A simulated emergency test (also called a SET) for Mason County members of the Amateur Radio Emergency Service has been set for October 10, 2009.
More information will be provided to ARES members directly from the Mason County ARES Emergency Coordinator.
Why do amateur radio operators practice establishing radio communication nets and relaying emergency traffic? Musicians know that you tend to perform better if you practice. By simulating emergency conditions, amateur radio operators test their readiness to provide emergency service to our community.
According to the American Radio Relay League:
The ARRL Simulated Emergency Test is a nationwide exercise in emergency communications, administered by ARRL Field Organization Leaders including Emergency Coordinators, District Emergency Coordinators, Section Emergency Coordinators and Net Managers. Many other Section Leaders like the Section Manager and the Section Traffic Manager may have a hand in planning the exercises and/or reviewing the results. Amateur Radio Emergency Service (ARES), National Traffic System (NTS), Radio Amateur Civil Emergency Service (RACES) and other public-service oriented groups can be involved. The SET weekend gives communicators the opportunity to focus on the emergency-communications capability within your community while interacting with NTS nets. Although the main SET weekend this year is October 3-4, local and section-wide exercises may be held throughout the fall season.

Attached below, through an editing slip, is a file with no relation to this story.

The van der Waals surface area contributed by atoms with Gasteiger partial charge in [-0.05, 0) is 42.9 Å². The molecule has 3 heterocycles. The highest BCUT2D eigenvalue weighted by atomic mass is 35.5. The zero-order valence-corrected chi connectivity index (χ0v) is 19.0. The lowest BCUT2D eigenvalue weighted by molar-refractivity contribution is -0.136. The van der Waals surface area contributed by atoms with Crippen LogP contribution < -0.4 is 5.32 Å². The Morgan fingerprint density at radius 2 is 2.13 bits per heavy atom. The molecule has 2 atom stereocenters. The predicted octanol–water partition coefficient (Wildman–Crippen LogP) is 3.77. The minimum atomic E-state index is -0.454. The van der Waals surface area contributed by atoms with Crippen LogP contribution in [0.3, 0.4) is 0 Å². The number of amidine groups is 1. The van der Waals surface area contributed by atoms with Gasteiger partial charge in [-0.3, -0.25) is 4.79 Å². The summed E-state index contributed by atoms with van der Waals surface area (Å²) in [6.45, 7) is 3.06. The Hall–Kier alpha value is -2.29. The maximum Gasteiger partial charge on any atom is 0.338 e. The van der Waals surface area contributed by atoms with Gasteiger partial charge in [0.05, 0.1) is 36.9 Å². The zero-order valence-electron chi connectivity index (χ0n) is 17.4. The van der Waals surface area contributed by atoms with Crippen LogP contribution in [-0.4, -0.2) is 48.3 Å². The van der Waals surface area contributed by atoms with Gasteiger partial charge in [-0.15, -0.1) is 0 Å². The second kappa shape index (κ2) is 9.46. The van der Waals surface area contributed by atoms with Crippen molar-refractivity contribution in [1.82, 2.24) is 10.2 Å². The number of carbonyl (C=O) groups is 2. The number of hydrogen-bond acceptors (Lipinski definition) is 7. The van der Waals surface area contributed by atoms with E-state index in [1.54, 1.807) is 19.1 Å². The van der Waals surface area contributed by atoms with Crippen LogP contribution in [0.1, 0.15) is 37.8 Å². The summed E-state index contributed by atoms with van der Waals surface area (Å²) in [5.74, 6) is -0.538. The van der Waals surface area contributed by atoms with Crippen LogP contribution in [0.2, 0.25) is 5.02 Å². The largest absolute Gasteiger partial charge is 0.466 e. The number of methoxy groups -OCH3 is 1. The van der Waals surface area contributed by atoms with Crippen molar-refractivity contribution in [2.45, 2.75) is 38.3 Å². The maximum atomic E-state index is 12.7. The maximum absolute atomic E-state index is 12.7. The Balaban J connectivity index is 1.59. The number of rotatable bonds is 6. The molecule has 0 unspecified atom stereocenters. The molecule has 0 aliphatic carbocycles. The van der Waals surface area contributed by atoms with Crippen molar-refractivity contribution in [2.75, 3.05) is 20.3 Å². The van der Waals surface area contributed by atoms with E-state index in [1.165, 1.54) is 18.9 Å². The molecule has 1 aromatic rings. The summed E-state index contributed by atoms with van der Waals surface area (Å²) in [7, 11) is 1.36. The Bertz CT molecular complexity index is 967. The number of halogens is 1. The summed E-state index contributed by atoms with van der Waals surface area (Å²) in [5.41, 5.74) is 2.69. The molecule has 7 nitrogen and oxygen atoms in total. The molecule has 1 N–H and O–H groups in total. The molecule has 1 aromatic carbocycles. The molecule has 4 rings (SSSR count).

The ARRL web page on this ARES SET provides additional detail about the simulated emergency test program.